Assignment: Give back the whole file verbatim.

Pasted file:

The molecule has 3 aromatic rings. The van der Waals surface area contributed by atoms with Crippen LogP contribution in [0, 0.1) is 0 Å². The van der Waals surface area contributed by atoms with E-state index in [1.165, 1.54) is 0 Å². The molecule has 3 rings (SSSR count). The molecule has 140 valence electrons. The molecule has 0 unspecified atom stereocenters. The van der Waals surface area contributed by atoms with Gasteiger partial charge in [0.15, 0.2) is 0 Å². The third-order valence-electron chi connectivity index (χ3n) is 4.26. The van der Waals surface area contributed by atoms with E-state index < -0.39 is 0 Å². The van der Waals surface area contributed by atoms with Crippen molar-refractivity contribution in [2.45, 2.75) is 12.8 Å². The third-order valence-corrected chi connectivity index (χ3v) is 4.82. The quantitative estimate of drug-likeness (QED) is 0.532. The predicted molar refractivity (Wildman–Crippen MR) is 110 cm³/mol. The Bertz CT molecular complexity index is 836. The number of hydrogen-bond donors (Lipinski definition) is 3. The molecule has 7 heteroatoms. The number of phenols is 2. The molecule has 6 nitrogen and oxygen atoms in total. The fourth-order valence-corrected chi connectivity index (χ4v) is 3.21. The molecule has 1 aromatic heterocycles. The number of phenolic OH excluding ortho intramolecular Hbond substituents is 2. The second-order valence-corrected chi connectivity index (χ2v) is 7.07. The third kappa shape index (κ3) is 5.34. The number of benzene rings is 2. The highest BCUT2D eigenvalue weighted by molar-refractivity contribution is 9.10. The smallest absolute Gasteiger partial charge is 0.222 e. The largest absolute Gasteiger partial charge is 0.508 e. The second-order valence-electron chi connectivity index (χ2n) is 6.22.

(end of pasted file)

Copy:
The molecule has 3 aromatic rings. The van der Waals surface area contributed by atoms with Crippen LogP contribution in [0, 0.1) is 0 Å². The van der Waals surface area contributed by atoms with E-state index in [1.165, 1.54) is 0 Å². The molecule has 3 rings (SSSR count). The molecule has 140 valence electrons. The molecule has 0 unspecified atom stereocenters. The van der Waals surface area contributed by atoms with Gasteiger partial charge in [0.15, 0.2) is 0 Å². The third-order valence-electron chi connectivity index (χ3n) is 4.26. The van der Waals surface area contributed by atoms with E-state index < -0.39 is 0 Å². The van der Waals surface area contributed by atoms with Crippen molar-refractivity contribution in [2.45, 2.75) is 12.8 Å². The third-order valence-corrected chi connectivity index (χ3v) is 4.82. The quantitative estimate of drug-likeness (QED) is 0.532. The predicted molar refractivity (Wildman–Crippen MR) is 110 cm³/mol. The Bertz CT molecular complexity index is 836. The number of hydrogen-bond donors (Lipinski definition) is 3. The molecule has 7 heteroatoms. The number of phenols is 2. The molecule has 6 nitrogen and oxygen atoms in total. The fourth-order valence-corrected chi connectivity index (χ4v) is 3.21. The molecule has 1 aromatic heterocycles. The number of phenolic OH excluding ortho intramolecular Hbond substituents is 2. The second-order valence-corrected chi connectivity index (χ2v) is 7.07. The third kappa shape index (κ3) is 5.34. The number of benzene rings is 2. The highest BCUT2D eigenvalue weighted by molar-refractivity contribution is 9.10. The smallest absolute Gasteiger partial charge is 0.222 e. The largest absolute Gasteiger partial charge is 0.508 e. The second-order valence-electron chi connectivity index (χ2n) is 6.22.